With more than 1.4 million visitors a year, Taronga Zoo is one of Australia's most attractive tourist destinations. The Wildlife Retreat was designed to be one of Australia's first five-star Green Star hotel resorts, where guests are in direct contact with the animals and the overnight stay becomes an interactive adventure. The Taronga Nature Reserve, with its resort, is part of a revitalisation plan to mark the zoo's 100th anniversary and is designed to give visitors the opportunity to learn more about Australian wildlife and its endangered species. It consists of five environmentally conscious, sustainably designed lodges that are integrated into the zoo's native bushland.
Project New construction, 5-star hotel resort in Taronga Zoo
Location Mosman, New South Wales, Australia
Client Taronga Conservation Society Australia
Executing contractor Taylor Construction
Architect COX Architecture
Material use 490 m³ binderholz CLT BBS
The Wildlife Retreat in Taronga has been designed to demonstrate Australia's biodiversity and raise awareness of conservation. The new elegant eco-retreat is located in the heart of the Taronga Nature Reserve and builds on the existing accommodation experiences 'Roar and Snore' and 'Zoofari' Lodge. All guests are treated to the ultimate immersive nature conservation experience with several exclusive guided tours, close-ups of wildlife, delicious dining options and first-class views of Sydney Harbour.
In order to obtain a Green Star rating for the Retreat Hotel, the resort was realised in solid wood construction, with great emphasis placed on making wood visible in its diversity. The hotel complex consists of 62 luxury rooms and suites, a large guest lodge as a reception lobby and a separate restaurant connected to the Taronga Center. The load-bearing construction parts of the rooms consist of binderholz CLT BBS walls and ceilings. They have been used across five 2- or 4-storey building complexes (pods) and are framed by steel. The individual units are connected by a courtyard garden with elevated sidewalks. Here, guests can observe Australian animal species and move among them. The northern exterior façade has been equipped with natural green plants to provide a privacy shield to the open-space corridors to the rooms, while the rooms themselves boast with views of the Wildlife Resort below, as well as Sydney Harbour and the Opera House.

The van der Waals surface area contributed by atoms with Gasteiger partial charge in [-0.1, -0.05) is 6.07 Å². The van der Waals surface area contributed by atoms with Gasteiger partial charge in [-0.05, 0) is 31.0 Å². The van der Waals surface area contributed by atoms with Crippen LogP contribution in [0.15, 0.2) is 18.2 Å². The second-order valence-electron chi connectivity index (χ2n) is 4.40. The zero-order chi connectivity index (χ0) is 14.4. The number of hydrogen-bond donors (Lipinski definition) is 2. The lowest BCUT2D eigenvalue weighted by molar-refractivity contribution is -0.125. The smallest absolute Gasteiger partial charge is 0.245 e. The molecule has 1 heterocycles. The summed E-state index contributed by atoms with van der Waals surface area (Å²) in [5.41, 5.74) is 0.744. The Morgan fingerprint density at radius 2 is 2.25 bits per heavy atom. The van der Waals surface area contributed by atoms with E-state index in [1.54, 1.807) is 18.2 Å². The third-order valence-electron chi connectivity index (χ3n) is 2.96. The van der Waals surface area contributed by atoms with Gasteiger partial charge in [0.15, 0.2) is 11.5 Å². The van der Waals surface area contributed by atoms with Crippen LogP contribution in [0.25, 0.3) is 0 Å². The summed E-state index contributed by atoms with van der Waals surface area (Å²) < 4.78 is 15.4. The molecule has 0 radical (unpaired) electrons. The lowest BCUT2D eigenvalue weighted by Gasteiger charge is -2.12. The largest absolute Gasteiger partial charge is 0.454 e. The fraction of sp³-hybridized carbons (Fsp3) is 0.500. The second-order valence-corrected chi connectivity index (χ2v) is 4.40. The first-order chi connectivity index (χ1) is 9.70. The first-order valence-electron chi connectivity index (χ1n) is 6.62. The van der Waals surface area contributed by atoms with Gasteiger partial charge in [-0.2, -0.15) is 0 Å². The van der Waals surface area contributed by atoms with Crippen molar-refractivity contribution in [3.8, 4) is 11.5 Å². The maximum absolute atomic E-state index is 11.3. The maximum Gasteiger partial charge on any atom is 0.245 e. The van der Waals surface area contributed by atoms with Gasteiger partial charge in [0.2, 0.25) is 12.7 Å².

Due to the close proximity of the construction site to the animal enclosures, the construction site equipment was kept elementary in order not to disturb the ongoing operation and the animals of the zoo. Detailed planning in advance and ongoing communication and coordination of all parties involved were essential to avoid noise and dust nuisance to a large extent. Regular weddings and other events in the adjacent Taronga Center should also be affected as little as possible by the construction works. The decision in favour of a solid wood construction proved to be the right one, as it allowed for the buildings to be built quickly and in a dry, clean and quiet manner.
2020 Timber Design Awards - Australian Certified Timber Award
The jurors commented: "The project included high conservation values, sustainability and public access, all of which are key components of our standards for sustainable forest management. The project provides valid PEFC Chain of Custody certificates for the wood used and included several suppliers of certified wood delivering a combination of hardwood and softwood (e.g., Warringah Timbers, binderholz Group, Strongbuild), in addition to Australian blackbutt cladding - with no PEFC certificate having been provided for the latter material."
2020 NSW Architecture Award - Commendations for Sustainable Architecture
The first of its kind in Australia, this hotel is one of two nationwide hotels to achieve a five-star Green Star rating. The project vision is to enable the connection with nature as a first step towards stewardship and to blur the boundaries between human habitats and zoo inhabitants. The Wildlife Retreat in Taronga offers a unique opportunity to influence guests' attitudes and behaviour towards sustainability and species conservation.
Fotos: © cox architecture